General principles—pensions in family proceedings
Produced in partnership with Rebecca Dziobon of Penningtons Manches Cooper LLP
General principles—pensions in family proceedings

The following Family guidance note Produced in partnership with Rebecca Dziobon of Penningtons Manches Cooper LLP provides comprehensive and up to date legal information covering:

  • General principles—pensions in family proceedings
  • Courts' approach to pensions
  • Pensions reform
  • Options available
  • Financial advice

This Practice Note is impacted by the exit of the UK from the EU on 31 January 2020. This has implications for practitioners, inter alia, when considering which courts have jurisdiction to determine a dispute. For guidance, see Practice Note: Brexit and family law. This Practice Note sets out the current position on pensions in family proceedings.

In proceedings for divorce, nullity, judicial separation or dissolution of a civil partnership, the court has the power to redistribute the benefits derived from pension resources between the parties.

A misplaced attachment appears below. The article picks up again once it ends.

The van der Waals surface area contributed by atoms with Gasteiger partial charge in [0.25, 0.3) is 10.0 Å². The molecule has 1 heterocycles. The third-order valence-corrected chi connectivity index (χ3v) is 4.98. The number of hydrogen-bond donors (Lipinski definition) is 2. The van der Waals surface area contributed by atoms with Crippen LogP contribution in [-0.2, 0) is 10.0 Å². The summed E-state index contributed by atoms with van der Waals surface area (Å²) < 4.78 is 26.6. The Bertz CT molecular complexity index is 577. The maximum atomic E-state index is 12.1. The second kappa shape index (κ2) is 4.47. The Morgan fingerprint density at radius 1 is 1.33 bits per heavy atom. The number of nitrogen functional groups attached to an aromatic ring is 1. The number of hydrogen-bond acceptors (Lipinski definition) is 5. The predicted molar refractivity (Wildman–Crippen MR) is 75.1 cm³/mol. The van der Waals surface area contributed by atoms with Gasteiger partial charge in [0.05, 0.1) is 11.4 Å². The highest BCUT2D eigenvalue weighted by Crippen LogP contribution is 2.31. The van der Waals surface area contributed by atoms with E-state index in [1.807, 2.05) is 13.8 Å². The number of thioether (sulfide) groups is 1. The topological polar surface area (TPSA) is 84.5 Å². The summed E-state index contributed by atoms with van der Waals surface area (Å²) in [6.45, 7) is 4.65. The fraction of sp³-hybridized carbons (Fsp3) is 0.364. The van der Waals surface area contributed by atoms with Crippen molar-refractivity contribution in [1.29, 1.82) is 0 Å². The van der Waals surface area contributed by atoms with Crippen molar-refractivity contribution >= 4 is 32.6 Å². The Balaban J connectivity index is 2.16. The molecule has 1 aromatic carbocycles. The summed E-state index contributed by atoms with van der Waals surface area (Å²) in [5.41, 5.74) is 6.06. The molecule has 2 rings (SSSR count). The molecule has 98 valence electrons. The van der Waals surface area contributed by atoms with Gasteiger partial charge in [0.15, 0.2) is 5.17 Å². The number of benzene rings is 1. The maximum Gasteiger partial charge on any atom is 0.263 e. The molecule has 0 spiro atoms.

Sections 25(2)(h) and 25B(1)(b) of the Matrimonial Causes Act 1973 (MCA 1973) require the court to have regard to the benefits under a pension arrangement that, by reason of dissolution of annulment of the marriage, a party to the marriage will lose the chance of acquiring. MCA 1973, ss 25(2)(a) and 25B(1)(a) focus on the benefits that a party to a marriage has, or is likely to have. There are equivalent provisions in the Civil Partnership Act 2004 (CPA 2004).

Pension sharing is only available where the court will make a final decree, ie the court cannot make a pension sharing order in judicial separation proceedings. See Practice Note: Pensions and judicial separation.

Pension rights will often form the second largest asset upon marriage or civil partnership breakdown, after the family home, particularly if one of the parties has, for